Liver disease: Liver disease refers to any disorder of the liver. The liver is a large organ in the upper right abdomen that aids in digestion and removes waste products from the blood.
Low blood sugar: A low blood level of the sugar glucose. Also called hypoglycemia.
Medical history: 1. In clinical medicine, the patient's past and present which may contain relevant information bearing on their health past, present, and future. The medical history, being an account of all medical events and problems a person has experienced is an important tool in the management of the patient.
Muscle: Muscle is the tissue of the body which primarily functions as a source of power. There are three types of muscle in the body. Muscle which is responsible for moving extremities and external areas of the body is called "skeletal muscle." Heart muscle is called "cardiac muscle." Muscle that is in the walls of arteries and bowel is called "smooth muscle."
Nausea: Stomach queasiness, the urge to vomit. Nausea can be brought on by many causes, including systemic illnesses (such as influenza), medications, pain, and inner ear disease.
Nursing: 1) Profession concerned with the provision of services essential to the maintenance and restoration of health by attending the needs of sick persons. 2) Feeding a infant at the breast.
Pain: An unpleasant sensation that can range from mild, localized discomfort to agony. Pain has both physical and emotional components. The physical part of pain results from nerve stimulation. Pain may be contained to a discrete area, as in an injury, or it can be more diffuse, as in disorders like fibromyalgia. Pain is mediated by specific nerve fibers that carry the pain impulses to the brain where their conscious appreciation may be modified by many factors.
Pharmacist: A professional who fills prescriptions and, in the case of a compounding pharmacist, makes them. Pharmacists are very familiar with medication ingredients, interactions, and cautions.
Poison: Any substance that can cause severe organ damage or death if ingested, breathed in, or absorbed through the skin. Many substances that normally cause no problems, including water and most vitamins, can be poisonous if taken in excessive quantity. Poison treatment depends on the 'substance.
Poison control center: A special information center set up to inform people about how to respond to potential poisoning. These centers maintain databases of poisons and appropriate emergency treatment. Local poison control centers should be listed with other community-service numbers in the front of the telephone book, and they can also be reached immediately through any telephone operator.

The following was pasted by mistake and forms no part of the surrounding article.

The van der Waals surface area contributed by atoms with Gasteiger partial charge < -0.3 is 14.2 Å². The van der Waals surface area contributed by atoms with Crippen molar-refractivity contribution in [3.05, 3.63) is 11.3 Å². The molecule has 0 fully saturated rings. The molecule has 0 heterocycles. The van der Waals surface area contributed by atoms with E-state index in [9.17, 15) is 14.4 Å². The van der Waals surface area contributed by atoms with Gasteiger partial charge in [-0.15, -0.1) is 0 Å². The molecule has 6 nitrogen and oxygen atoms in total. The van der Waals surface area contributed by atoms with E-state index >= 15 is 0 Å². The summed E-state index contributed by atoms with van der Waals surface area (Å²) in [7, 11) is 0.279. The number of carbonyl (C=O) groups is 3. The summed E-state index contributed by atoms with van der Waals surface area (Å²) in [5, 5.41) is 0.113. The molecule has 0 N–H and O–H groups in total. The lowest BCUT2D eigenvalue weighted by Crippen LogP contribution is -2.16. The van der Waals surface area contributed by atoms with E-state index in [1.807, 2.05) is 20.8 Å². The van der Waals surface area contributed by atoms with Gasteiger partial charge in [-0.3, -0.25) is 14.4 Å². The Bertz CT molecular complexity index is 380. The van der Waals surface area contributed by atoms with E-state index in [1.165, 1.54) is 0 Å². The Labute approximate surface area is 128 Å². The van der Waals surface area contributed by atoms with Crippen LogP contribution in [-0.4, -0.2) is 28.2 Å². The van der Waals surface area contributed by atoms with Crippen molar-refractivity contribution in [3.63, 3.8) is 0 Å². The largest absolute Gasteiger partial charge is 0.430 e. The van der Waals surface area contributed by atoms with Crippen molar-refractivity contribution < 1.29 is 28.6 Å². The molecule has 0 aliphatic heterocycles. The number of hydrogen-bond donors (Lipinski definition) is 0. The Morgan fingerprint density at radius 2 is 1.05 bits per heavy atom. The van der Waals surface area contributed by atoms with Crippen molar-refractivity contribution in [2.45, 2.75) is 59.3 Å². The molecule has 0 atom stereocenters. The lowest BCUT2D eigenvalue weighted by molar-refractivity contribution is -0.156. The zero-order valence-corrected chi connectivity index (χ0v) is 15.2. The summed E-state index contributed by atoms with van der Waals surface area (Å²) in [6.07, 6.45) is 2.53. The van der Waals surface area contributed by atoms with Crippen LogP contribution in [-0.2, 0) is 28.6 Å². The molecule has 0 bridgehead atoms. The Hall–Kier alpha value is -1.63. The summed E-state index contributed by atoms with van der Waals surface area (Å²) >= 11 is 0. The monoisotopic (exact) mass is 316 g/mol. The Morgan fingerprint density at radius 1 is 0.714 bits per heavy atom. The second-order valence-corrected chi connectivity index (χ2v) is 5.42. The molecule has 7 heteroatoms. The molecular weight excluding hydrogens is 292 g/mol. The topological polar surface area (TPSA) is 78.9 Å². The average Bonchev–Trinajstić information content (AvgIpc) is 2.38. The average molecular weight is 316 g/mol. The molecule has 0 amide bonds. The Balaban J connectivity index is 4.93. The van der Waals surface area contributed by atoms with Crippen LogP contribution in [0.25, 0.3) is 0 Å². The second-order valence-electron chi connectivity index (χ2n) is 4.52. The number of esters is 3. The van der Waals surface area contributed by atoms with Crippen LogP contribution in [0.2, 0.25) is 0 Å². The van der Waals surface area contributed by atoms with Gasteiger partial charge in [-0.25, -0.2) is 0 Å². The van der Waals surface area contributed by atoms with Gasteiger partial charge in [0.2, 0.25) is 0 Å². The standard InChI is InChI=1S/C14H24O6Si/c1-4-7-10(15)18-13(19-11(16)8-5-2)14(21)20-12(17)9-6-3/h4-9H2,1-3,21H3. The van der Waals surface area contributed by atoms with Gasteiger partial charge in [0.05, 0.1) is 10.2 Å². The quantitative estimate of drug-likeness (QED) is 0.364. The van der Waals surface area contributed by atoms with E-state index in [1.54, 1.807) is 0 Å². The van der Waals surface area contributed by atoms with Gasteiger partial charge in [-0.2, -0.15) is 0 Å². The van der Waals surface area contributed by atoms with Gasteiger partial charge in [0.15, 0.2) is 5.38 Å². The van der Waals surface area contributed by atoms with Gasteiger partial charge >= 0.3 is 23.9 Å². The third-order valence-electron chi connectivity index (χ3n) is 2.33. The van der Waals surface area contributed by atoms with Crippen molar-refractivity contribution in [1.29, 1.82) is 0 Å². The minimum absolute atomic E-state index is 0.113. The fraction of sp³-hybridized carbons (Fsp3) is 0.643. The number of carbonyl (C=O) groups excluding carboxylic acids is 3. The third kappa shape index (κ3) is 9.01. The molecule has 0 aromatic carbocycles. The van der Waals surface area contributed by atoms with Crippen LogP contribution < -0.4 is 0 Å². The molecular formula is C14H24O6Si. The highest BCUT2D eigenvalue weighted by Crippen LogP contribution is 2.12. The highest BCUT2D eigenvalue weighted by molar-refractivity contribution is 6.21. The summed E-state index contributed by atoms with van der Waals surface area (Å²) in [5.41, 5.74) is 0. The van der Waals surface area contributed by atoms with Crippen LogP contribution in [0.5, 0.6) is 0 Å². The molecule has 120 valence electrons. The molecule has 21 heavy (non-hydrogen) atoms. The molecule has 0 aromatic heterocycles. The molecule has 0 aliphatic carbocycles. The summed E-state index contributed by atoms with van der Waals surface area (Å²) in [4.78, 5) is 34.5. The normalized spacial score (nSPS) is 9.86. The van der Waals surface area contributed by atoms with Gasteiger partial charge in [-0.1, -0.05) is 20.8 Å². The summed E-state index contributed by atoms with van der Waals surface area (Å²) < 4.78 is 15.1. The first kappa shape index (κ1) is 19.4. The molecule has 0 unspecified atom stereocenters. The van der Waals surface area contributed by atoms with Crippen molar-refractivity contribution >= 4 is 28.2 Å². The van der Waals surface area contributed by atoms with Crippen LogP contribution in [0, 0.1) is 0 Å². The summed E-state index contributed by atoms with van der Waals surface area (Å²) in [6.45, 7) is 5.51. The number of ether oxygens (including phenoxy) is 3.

Pregnancy: The state of carrying a developing embryo or fetus within the female body. This condition can be indicated by positive results on an over-the-counter urine test, and confirmed through a blood test, ultrasound, detection of fetal heartbeat, or an X-ray. Pregnancy lasts for about nine months, measured from the date of the woman's last menstrual period (LMP). It is conventionally divided into three trimesters, each roughly three months long.
Prostate: A gland within the male reproductive system that is located just below the bladder. Chestnut shaped, the prostate surrounds the beginning of the urethra, the canal that empties the bladder.
Prostate cancer: A malignant tumor of the prostate, the gland that produces some of the components of semen. Prostate cancer is the second leading cause of death of males in the US. It is often first detected as a hard nodule found during a routine rectal examination. The PSA blood test is a screening test for prostate cancer. Diagnosis of prostate cancer is established when cancer cells are identified in prostate tissue obtained via biopsy. In some patients, prostate cancer is life threatening. In many others, prostate cancer can exist for years without causing any health problems. Treatment options for prostate cancer include observation, radiation therapy, surgery, hormone therapy, and chemotherapy.
PSA: Prostate specific antigen. A test for PSA may be used to screen for cancer of the prostate and to monitor treatment of the disease.
Puberty: Adolescence, the period in which the human body first becomes capable of reproduction. The timing of the development of puberty is variable and involves many factors including genetic, nutritional, environmental, and social factors.